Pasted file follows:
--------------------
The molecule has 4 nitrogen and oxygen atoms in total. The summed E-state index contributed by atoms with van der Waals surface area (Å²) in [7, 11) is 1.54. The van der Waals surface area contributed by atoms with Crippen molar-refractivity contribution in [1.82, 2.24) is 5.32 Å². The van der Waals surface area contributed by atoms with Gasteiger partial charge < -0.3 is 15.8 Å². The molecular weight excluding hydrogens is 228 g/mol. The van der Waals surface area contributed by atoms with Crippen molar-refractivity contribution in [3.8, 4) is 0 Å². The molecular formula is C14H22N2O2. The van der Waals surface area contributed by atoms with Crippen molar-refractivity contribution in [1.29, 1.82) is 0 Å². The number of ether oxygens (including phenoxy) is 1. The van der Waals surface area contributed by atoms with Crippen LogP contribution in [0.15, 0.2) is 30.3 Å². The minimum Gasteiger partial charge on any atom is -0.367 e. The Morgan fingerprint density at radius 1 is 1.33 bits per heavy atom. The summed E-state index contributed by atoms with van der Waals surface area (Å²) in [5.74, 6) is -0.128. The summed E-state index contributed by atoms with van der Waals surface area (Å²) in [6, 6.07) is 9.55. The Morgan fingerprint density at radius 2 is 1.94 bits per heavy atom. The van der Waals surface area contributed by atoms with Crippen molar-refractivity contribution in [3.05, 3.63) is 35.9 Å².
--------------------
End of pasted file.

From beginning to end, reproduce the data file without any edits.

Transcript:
The molecule has 4 nitrogen and oxygen atoms in total. The summed E-state index contributed by atoms with van der Waals surface area (Å²) in [7, 11) is 1.54. The van der Waals surface area contributed by atoms with Crippen molar-refractivity contribution in [1.82, 2.24) is 5.32 Å². The van der Waals surface area contributed by atoms with Gasteiger partial charge < -0.3 is 15.8 Å². The molecular weight excluding hydrogens is 228 g/mol. The van der Waals surface area contributed by atoms with Crippen molar-refractivity contribution in [3.8, 4) is 0 Å². The molecular formula is C14H22N2O2. The van der Waals surface area contributed by atoms with Crippen molar-refractivity contribution in [1.29, 1.82) is 0 Å². The number of ether oxygens (including phenoxy) is 1. The van der Waals surface area contributed by atoms with Crippen LogP contribution in [0.15, 0.2) is 30.3 Å². The minimum Gasteiger partial charge on any atom is -0.367 e. The Morgan fingerprint density at radius 1 is 1.33 bits per heavy atom. The summed E-state index contributed by atoms with van der Waals surface area (Å²) in [5.74, 6) is -0.128. The summed E-state index contributed by atoms with van der Waals surface area (Å²) in [6, 6.07) is 9.55. The Morgan fingerprint density at radius 2 is 1.94 bits per heavy atom. The van der Waals surface area contributed by atoms with Crippen molar-refractivity contribution in [3.05, 3.63) is 35.9 Å².